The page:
Overway credits the nonprofit Wounded Warriors of Collier County for the decline because of its three houses for homeless veterans. One residence is used as transitional housing until veterans can get back on their feet and the other two are for older veterans for longer term.
The newly homeless tend to be in their 20s, with many of them being single women with children, he said.
“We try to rehouse people as fast as we can,” Overway said, but in some cases it has to be in Charlotte County where there is more supply of affordable rentals compared to the rapid evaporation of what’s available in Collier or Lee.
But advocates say the black cloud over Collier is the exorbitant rent hikes that is simply pricing people out of the community and the lack of immediate and long-term solutions to address it.
A two-bedroom, two-bath apartment is typically $4,000 and that is just impossible for working people.
The coalition has good relationships with some landlords but others are selling their rental properties for top dollar in today’s real estate market. He fears the situation will only worsen and more people who have never been homeless will be on the street.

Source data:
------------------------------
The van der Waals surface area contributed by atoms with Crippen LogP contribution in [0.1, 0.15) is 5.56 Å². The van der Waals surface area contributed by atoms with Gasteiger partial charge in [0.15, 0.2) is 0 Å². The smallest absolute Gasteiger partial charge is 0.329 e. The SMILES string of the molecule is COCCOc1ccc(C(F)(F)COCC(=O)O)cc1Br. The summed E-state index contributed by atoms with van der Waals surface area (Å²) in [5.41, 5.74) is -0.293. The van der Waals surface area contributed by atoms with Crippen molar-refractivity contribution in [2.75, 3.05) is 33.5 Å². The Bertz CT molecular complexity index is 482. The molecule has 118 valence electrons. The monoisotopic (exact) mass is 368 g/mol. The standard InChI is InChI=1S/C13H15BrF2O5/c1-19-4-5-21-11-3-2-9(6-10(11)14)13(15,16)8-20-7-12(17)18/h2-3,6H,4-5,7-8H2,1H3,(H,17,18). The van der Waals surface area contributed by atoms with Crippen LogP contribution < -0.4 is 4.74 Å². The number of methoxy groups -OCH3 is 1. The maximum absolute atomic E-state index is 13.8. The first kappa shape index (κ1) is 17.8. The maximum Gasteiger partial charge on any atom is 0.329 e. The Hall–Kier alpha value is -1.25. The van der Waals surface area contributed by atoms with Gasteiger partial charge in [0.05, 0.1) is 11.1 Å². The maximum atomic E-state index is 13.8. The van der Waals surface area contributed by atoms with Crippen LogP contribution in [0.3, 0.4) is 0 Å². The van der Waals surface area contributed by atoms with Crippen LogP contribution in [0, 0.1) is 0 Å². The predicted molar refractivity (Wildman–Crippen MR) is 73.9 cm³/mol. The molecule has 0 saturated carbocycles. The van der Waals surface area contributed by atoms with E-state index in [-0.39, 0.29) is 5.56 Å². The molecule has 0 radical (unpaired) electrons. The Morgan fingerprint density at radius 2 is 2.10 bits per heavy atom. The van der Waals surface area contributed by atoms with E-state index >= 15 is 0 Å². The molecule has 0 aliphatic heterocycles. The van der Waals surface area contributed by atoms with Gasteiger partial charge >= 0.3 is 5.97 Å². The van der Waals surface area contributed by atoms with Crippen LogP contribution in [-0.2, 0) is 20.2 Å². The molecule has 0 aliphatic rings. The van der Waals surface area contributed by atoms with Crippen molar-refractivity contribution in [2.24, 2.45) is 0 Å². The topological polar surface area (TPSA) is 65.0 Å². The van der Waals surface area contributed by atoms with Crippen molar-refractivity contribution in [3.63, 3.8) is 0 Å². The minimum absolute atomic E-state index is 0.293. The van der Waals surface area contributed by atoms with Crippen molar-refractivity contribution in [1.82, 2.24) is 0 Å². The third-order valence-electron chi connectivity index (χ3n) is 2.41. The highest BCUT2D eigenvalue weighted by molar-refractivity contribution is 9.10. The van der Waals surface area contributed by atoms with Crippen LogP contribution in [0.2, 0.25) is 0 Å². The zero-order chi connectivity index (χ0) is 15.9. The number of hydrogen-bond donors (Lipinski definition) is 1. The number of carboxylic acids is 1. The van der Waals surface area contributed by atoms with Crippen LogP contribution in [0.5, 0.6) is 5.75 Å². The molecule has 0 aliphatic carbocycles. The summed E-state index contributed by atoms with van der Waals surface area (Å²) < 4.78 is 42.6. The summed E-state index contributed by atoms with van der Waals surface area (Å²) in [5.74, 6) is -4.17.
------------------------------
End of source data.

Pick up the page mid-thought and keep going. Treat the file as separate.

“I don’t think we have seen bad yet,” Overway said.
Steve Brooder, executive director of St. Matthew’s House, the homeless shelter, said the shelter has a wait list of 60 to 100 names.
“The striking thing is first-time homeless,” he said, adding that it is now 25% of people in the shelter. “That is a troubling number.”
Rent, food and fuel are all climbing and that’s not sustainable with 64% of families in the U.S. living paycheck to paycheck, he said. That’s based on findings released in March by LendingClub Corp.
“One event can push someone into homelessness,” Brooder said. “Inflation seems to be unbridled.”
What’s the situation in Lee
One finding this year in Lee that is especially disturbing is the uptick in families on the streets, Everly said.